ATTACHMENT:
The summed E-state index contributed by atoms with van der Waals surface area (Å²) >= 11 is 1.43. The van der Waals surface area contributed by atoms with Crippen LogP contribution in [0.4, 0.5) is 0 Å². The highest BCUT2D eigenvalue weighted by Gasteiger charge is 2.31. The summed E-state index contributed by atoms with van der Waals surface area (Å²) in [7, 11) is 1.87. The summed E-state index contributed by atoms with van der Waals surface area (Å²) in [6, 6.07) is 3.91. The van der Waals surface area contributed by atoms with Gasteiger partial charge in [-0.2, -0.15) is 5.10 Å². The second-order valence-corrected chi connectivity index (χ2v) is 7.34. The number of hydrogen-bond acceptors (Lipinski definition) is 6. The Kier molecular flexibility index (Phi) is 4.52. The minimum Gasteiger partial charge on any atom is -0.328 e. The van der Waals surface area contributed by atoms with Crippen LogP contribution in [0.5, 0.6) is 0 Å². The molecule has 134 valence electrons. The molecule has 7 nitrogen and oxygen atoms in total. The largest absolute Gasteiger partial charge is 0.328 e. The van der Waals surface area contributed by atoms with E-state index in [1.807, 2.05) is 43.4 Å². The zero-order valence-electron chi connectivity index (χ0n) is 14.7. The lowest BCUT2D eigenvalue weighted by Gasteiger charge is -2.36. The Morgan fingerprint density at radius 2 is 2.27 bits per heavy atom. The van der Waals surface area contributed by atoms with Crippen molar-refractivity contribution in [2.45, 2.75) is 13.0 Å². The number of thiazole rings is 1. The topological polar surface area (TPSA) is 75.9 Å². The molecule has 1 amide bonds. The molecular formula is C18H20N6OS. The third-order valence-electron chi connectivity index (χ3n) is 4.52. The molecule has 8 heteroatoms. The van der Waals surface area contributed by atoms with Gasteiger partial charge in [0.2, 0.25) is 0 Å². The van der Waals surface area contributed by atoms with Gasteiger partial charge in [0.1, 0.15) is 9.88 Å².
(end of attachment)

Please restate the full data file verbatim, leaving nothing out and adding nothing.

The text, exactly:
The summed E-state index contributed by atoms with van der Waals surface area (Å²) >= 11 is 1.43. The van der Waals surface area contributed by atoms with Crippen LogP contribution in [0.4, 0.5) is 0 Å². The highest BCUT2D eigenvalue weighted by Gasteiger charge is 2.31. The summed E-state index contributed by atoms with van der Waals surface area (Å²) in [7, 11) is 1.87. The summed E-state index contributed by atoms with van der Waals surface area (Å²) in [6, 6.07) is 3.91. The van der Waals surface area contributed by atoms with Gasteiger partial charge in [-0.2, -0.15) is 5.10 Å². The second-order valence-corrected chi connectivity index (χ2v) is 7.34. The number of hydrogen-bond acceptors (Lipinski definition) is 6. The Kier molecular flexibility index (Phi) is 4.52. The minimum Gasteiger partial charge on any atom is -0.328 e. The van der Waals surface area contributed by atoms with Crippen LogP contribution in [0.5, 0.6) is 0 Å². The molecule has 134 valence electrons. The molecule has 7 nitrogen and oxygen atoms in total. The largest absolute Gasteiger partial charge is 0.328 e. The van der Waals surface area contributed by atoms with E-state index in [1.807, 2.05) is 43.4 Å². The zero-order valence-electron chi connectivity index (χ0n) is 14.7. The lowest BCUT2D eigenvalue weighted by Gasteiger charge is -2.36. The Morgan fingerprint density at radius 2 is 2.27 bits per heavy atom. The van der Waals surface area contributed by atoms with Crippen molar-refractivity contribution in [2.45, 2.75) is 13.0 Å². The number of thiazole rings is 1. The topological polar surface area (TPSA) is 75.9 Å². The molecule has 1 amide bonds. The molecular formula is C18H20N6OS. The third-order valence-electron chi connectivity index (χ3n) is 4.52. The molecule has 8 heteroatoms. The van der Waals surface area contributed by atoms with Gasteiger partial charge in [0.2, 0.25) is 0 Å². The van der Waals surface area contributed by atoms with Gasteiger partial charge in [0.1, 0.15) is 9.88 Å².